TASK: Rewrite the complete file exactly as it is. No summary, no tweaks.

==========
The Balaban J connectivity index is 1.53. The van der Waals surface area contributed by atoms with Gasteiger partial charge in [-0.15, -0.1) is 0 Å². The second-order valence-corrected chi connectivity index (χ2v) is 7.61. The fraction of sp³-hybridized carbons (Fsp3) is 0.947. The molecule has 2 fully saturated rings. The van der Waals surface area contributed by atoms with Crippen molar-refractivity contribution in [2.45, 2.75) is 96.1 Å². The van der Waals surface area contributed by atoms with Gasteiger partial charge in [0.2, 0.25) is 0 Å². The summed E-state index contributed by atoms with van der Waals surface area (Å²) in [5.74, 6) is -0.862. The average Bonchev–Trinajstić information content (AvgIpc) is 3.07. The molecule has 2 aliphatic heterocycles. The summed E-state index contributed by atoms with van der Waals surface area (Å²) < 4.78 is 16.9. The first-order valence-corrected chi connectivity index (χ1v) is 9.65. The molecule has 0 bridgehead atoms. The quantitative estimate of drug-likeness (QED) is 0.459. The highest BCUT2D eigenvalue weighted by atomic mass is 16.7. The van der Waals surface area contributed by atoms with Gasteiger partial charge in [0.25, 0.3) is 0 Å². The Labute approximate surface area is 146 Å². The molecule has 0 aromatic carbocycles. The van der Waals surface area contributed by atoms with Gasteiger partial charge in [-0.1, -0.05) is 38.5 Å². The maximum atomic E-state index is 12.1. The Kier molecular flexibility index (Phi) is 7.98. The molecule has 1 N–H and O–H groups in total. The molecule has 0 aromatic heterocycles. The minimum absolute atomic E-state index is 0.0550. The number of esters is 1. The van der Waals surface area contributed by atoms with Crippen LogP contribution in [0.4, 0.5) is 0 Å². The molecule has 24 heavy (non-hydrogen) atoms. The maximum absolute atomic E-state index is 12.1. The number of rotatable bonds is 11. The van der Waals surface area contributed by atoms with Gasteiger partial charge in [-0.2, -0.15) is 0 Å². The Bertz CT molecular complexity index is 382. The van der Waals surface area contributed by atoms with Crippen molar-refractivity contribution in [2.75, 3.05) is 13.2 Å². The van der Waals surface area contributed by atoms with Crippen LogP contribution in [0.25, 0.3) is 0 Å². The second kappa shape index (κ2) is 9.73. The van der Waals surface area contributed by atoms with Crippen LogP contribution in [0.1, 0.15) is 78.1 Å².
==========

The Balaban J connectivity index is 1.53. The van der Waals surface area contributed by atoms with Gasteiger partial charge in [-0.15, -0.1) is 0 Å². The second-order valence-corrected chi connectivity index (χ2v) is 7.61. The fraction of sp³-hybridized carbons (Fsp3) is 0.947. The molecule has 2 fully saturated rings. The van der Waals surface area contributed by atoms with Crippen molar-refractivity contribution in [2.45, 2.75) is 96.1 Å². The van der Waals surface area contributed by atoms with Gasteiger partial charge in [0.2, 0.25) is 0 Å². The summed E-state index contributed by atoms with van der Waals surface area (Å²) in [5.74, 6) is -0.862. The average Bonchev–Trinajstić information content (AvgIpc) is 3.07. The molecule has 2 aliphatic heterocycles. The summed E-state index contributed by atoms with van der Waals surface area (Å²) < 4.78 is 16.9. The first-order valence-corrected chi connectivity index (χ1v) is 9.65. The molecule has 0 bridgehead atoms. The quantitative estimate of drug-likeness (QED) is 0.459. The highest BCUT2D eigenvalue weighted by atomic mass is 16.7. The van der Waals surface area contributed by atoms with Gasteiger partial charge in [0.25, 0.3) is 0 Å². The Labute approximate surface area is 146 Å². The molecule has 0 aromatic carbocycles. The van der Waals surface area contributed by atoms with Gasteiger partial charge in [-0.1, -0.05) is 38.5 Å². The maximum atomic E-state index is 12.1. The Kier molecular flexibility index (Phi) is 7.98. The molecule has 1 N–H and O–H groups in total. The molecule has 0 aromatic heterocycles. The minimum absolute atomic E-state index is 0.0550. The number of esters is 1. The van der Waals surface area contributed by atoms with Crippen LogP contribution in [0.4, 0.5) is 0 Å². The molecule has 24 heavy (non-hydrogen) atoms. The maximum absolute atomic E-state index is 12.1. The number of rotatable bonds is 11. The van der Waals surface area contributed by atoms with Gasteiger partial charge in [-0.2, -0.15) is 0 Å². The Bertz CT molecular complexity index is 382. The van der Waals surface area contributed by atoms with Crippen molar-refractivity contribution in [2.75, 3.05) is 13.2 Å². The van der Waals surface area contributed by atoms with Crippen LogP contribution in [0.25, 0.3) is 0 Å². The second kappa shape index (κ2) is 9.73. The van der Waals surface area contributed by atoms with Crippen LogP contribution in [0.1, 0.15) is 78.1 Å².